That evening was the asado, bearing in mind we had already experienced an authentic Argentinean parrilla at Sayta ranch, we had high expectations. Unfortunately they were not met, we were made to wait until 23:00 and then asked to cut and prepare our own salads and vegetables. This was then followed with a tiny serving of meat which was fatty and tough. I think it’s safe to say that we have been spoilt when it comes to BBQs and will have to massively lower our expectations in future! After the loudest and worst night’s sleep in an overcrowded dorm we were more than ready to leave, so packed our bags and jumped on our 21 hour bus to Iguazu.
Puerto Iguazu 16th – 18th October
In our first week travelling we had met a couple called Sarah and Simon, who had given us countless travel tips and hints as well as recommendations for places they had stayed at further down the line. One of these was the Hostel Inn on the Argentinean side of the Iguazu Falls. After the 21 hour bus ride this hostel turned out to be exactly what we had expected from Sarah and Simon’s description. It was basically a holiday resort; boasting a massive pool, beach area, pool tables, ping pong, restaurant and bar! Our first day was literally spent sitting in the sun and feeling just like we were on a mini break from travelling.
The next day, feeling refreshed, we had an early start to the falls, planning a full day of walking around the different levels that were on offer
On offer were a series of metal paths, at the bottom looking up and at the top looking down, giving a great view of the rivers flowing over the cliff edges. There was one platform at the bottom which allowed you to stand within just a few meters of the mighty falls, providing a free shower! Boat rides were also available taking groups into the turbulent waters and sprays at the falls heart, not afraid of anything anymore we jumped on.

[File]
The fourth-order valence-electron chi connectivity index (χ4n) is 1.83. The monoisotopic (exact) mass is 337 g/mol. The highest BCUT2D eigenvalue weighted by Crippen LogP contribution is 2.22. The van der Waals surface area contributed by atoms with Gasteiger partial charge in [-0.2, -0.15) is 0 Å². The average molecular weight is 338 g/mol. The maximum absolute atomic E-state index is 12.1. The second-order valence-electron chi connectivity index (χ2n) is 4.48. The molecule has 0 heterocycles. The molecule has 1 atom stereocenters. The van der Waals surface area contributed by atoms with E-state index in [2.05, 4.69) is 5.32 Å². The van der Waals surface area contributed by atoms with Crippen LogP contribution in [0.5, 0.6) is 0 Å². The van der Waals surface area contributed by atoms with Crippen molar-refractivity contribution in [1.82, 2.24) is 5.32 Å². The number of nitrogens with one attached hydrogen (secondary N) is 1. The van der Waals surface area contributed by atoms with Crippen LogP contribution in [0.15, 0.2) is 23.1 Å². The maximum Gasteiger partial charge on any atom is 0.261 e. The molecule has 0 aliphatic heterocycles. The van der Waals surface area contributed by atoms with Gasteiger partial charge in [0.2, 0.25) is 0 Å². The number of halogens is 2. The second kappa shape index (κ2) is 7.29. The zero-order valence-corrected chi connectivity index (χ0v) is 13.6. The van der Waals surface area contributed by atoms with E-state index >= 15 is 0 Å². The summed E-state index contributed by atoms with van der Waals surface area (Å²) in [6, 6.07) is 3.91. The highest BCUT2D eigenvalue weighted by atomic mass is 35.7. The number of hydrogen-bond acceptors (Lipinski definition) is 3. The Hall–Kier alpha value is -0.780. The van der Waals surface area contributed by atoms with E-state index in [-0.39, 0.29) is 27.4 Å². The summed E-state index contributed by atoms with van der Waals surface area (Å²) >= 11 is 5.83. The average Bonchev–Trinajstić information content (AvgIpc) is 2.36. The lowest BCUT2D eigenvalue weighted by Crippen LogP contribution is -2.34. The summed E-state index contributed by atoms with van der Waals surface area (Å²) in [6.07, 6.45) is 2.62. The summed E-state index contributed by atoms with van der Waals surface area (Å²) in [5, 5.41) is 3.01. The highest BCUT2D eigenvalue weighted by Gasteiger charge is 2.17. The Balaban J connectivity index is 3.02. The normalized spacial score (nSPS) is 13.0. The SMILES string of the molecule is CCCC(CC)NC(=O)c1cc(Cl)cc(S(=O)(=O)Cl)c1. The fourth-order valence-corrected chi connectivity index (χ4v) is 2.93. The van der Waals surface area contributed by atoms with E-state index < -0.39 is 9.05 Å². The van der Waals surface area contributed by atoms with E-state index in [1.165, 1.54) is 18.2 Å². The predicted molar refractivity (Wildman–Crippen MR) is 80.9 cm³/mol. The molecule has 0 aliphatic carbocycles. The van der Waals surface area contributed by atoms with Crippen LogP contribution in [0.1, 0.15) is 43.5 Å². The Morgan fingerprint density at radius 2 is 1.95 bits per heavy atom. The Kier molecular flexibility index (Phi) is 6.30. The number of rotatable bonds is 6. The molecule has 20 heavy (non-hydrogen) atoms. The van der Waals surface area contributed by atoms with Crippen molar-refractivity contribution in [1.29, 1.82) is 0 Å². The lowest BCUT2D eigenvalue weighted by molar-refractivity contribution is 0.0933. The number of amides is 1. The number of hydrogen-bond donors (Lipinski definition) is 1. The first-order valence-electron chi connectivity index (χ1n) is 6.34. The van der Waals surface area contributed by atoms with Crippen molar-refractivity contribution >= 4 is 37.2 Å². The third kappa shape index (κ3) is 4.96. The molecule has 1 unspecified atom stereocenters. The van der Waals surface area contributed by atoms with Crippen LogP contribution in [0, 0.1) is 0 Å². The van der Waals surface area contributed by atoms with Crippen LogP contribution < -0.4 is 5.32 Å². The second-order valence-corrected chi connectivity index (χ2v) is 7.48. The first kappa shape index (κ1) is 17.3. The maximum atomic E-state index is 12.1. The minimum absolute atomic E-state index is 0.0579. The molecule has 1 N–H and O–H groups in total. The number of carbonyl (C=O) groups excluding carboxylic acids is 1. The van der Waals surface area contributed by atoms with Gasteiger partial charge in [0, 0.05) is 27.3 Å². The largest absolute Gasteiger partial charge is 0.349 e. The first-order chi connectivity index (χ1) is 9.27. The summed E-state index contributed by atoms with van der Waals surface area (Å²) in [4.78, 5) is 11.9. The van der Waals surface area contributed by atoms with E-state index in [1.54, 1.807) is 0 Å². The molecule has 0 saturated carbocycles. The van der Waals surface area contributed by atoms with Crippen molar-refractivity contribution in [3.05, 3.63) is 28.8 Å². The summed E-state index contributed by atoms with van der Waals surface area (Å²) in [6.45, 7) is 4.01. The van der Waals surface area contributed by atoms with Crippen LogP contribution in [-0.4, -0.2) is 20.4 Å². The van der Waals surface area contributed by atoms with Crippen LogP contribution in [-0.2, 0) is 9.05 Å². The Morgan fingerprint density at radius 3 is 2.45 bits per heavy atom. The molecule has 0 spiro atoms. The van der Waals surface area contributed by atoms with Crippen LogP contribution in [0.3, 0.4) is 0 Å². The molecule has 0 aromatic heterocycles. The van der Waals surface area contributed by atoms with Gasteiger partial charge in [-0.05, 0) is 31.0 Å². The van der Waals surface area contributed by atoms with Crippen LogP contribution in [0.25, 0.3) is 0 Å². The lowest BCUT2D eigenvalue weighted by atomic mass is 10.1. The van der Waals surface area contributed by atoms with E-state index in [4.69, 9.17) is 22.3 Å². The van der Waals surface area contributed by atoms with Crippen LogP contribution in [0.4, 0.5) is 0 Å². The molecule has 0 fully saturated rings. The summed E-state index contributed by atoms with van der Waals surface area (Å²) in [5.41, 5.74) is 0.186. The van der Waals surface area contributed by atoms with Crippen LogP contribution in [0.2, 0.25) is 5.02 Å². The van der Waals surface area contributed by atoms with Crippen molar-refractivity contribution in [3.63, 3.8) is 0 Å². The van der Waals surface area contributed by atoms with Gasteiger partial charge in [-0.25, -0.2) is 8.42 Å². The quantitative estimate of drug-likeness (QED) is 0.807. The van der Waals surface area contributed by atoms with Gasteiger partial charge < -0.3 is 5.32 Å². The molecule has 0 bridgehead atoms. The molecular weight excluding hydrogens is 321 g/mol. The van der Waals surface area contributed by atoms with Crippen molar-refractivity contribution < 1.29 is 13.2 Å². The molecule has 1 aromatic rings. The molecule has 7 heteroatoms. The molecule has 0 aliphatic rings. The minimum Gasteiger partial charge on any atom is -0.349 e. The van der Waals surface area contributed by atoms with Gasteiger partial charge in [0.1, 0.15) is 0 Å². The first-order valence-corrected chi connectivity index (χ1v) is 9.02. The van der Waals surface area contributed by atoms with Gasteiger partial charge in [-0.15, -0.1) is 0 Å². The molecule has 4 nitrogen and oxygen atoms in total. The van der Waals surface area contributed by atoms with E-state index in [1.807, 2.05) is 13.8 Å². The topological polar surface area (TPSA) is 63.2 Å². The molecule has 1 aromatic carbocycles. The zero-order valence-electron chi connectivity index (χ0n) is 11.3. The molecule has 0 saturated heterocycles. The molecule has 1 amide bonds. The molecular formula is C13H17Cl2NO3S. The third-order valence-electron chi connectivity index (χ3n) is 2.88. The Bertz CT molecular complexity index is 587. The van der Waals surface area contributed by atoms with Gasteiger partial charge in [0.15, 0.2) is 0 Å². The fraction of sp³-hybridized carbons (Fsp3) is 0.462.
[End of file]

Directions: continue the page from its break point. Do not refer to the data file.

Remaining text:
After a light overpriced lunch we set off to the “Garganta del Diablo” (Devil’s throat). Just a short train ride and walk took us to possibly the most breathtaking view so far; standing right above the most violent part of the falls, on thin metal grating starring right down into the powerful and unpredictable force of nature below.
Also included in our ticket was a gentle boat ride down the river back towards the main entrance, what a great way to finish the first part of our Argentinean experience!
Favourite Meal – Parrilla at Sayta Ranch = Both
Favourite Drink – Red wine at Sayta Ranch = Chris, Red wine in Mendoza = Layla
Favourite Place – Iguazu and Sayta Ranch = Both
Bus ride to Mendoza and the horrible hostel in Cordoba= Both